Nic Barlow, a photographer at heart, has left us

parisdiaFlowers and gardens, Photography6 Comments

Nic Barlow at home in Gloucestershire on August 24, 2022 with one of his paintings

Nic Barlow was a very dear friend. But most importantly he was a fabulous photographer, a garden specialist and also a great portraitist. His warmth, extravagant tastes, unusual clothes brought him the sympathy of all sitters. He left us last Tuesday, August 1, at 72, peacefully in his sleep in his beautiful house of Stancombe Park, Gloucestershire. He liked to say that Prince Charles had visited it before buying Highgrove. His Austrian mother had perfected the gardens which can vie visited on demand, and he had restored the Temple, a miraculous little house on a lake which he rented to honeymooners. He also developed follies in the park with a Chinese pavilion and entirely redecorated the house with the imagination of an artist.

The Temple at Stancombe Park can be rented for honeymoons

I had met him at Vogue Hommes for which he took pictures in England while doing reporting with Meredith Etherington Smith, our then formidable correspondent. We had travelled together to Sydney where we interviewed Peter Weir (b.1944) the star director of “The Year of living dangerously” with Mel Gibson and Sigourney Weaver. We did a series of interviews in Great Britain, of people who mattered and photographed Virgin’s beloved founder Richard Branson, who was living on a boat in Little Venice, in London. We covered numerous restaurants and castles owners, went to Ayers Rock Australia and he was one of the first photographers to report on Aboriginal art in Papunya in 1982. His perfect education at Eton did not prevent him to have great inventiveness and multiple ideas which he developed in all directions.

Nic visiting Luis Barragan’s house in Mexico City, photo Woody Campbell

His passion for people led him to cook a lot and  become passionate with food from all countries. One of his personal projects had been to ask each one of his close friends to send a recipe and he published it with their portrait. This gallery of faces was completely international with Austrians, Italians, French and Gloucestershire neighbors. He used to live in Holland Park and decided to move to a three story house on Spitalfields market when the East of London was not yet trendy. There, he printed his own photographs, using all kinds of computer devices to enhance them. His website is still active, maintained by his nephews Harry and Edge Llewellyn who also now run the property. His books on “Eton”, “Follies in Europe” and other gardens are also available.

Laure portrayed by Nic Barlow in Paris for his cookbook by friends

Stancombe Park was his passion and for his 50 th birthday he had organized a Grand Meaulnes party around the Temple and the lake. It was a mix of great elegance and bohemian chic with unusual cocktails and food. His friends were totally dedicated to him.

Nic was uniquely generous and great fun to be around whether traveling in Mexico to Oaxaca or trying to do a health diet in Saint Malo. He never missed a party and travelled extensively to be with his friends. He will be deeply missed but his wonderful photographs remain. .

Share this Post

6 Comments on “Nic Barlow, a photographer at heart, has left us”

  1. Very sad to discover news of Nic’s passing.

    We met in 1982 in Jersey, while (hilariously) photographing Gerald Durrell and kept in touch intermittently afterwards; the last time probably around 20 years ago.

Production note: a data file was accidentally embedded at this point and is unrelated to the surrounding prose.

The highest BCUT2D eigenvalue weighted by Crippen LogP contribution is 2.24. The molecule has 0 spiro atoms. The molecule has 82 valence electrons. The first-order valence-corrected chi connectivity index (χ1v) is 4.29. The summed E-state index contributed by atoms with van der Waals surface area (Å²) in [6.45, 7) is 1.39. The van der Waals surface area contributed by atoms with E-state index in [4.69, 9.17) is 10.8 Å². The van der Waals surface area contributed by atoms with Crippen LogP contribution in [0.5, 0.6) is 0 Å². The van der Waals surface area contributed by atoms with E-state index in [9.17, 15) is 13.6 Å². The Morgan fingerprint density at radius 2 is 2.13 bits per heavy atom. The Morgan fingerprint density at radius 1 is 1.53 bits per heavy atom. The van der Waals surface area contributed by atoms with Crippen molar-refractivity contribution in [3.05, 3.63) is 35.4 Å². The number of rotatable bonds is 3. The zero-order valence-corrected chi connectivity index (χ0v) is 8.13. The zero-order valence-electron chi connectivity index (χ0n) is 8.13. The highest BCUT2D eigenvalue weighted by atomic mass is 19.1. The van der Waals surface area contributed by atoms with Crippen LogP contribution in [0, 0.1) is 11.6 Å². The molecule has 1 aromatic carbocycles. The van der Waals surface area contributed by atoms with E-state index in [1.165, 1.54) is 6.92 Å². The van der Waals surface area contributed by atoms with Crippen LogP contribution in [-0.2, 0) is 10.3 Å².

Went to a few of his parties and visited beautiful Stancombe Park; experiences never to be forgotten.

    A very kind and generous human being, I’m sure, missed by many.

  2. Just received the sad news from Nic’s sister, we were at school together and kept in touch. Thank goodness for return addresses on the back of Christmas cards! Missing him terribly.

  3. So sorry to hear of Nic’s passing. We met in Turkey in 1988 and kept in touch over the years, often staying at his home in Holland Park. We’d make music mixes that we sent to each other and I had the pleasure of meeting many of Nic’s friends at his parties. Great bon viveur, generous to a fault, he will be very sadly missed and I will always treasure the cards and tapes he sent me. Sleep well, my old pal. X

  4. Sorting through a bookcase earlier today I came across a copy of the 1981 British Journal of Photography Annual, emblazoned with Nic’s front cover photograph that I had commissioned and was promoted to look him up on-line and, thus, discovered your obituary to him. Very sad to read about his death at the relatively young age of 72.
    It was the early summer of 1980 that he bounded into my office clutching his portfolio, filling the drab room with his enthusiasm and good cheer. Nic undertook several other commissions on various publications I was designing in the early 80’s and we kept in-contact for while and lunched together occasionally. I can still see his look of abject horror when I confessed that I enjoyed eating McDonald’s!

  5. thanx for this lovely obituary, my wife Lori and I had known Nic for almost fifty years I guess. e we always enjoyed his bubbling energy and enthusiasm for so many things from daily live to travelling projects here in Central Europe or Italy and many places. I’ll never forget his cooking style, the mess he left after going through highly energetic creative actionism or his enthusiasm while discovering a cultural sight or some new reproductive printing technique etc
    his generosity was legendary!
    endlessly missed by his Austrian friends Lori Andreas Franz-Tassilo Aglae

Leave a Reply

Your email address will not be published. Required fields are marked *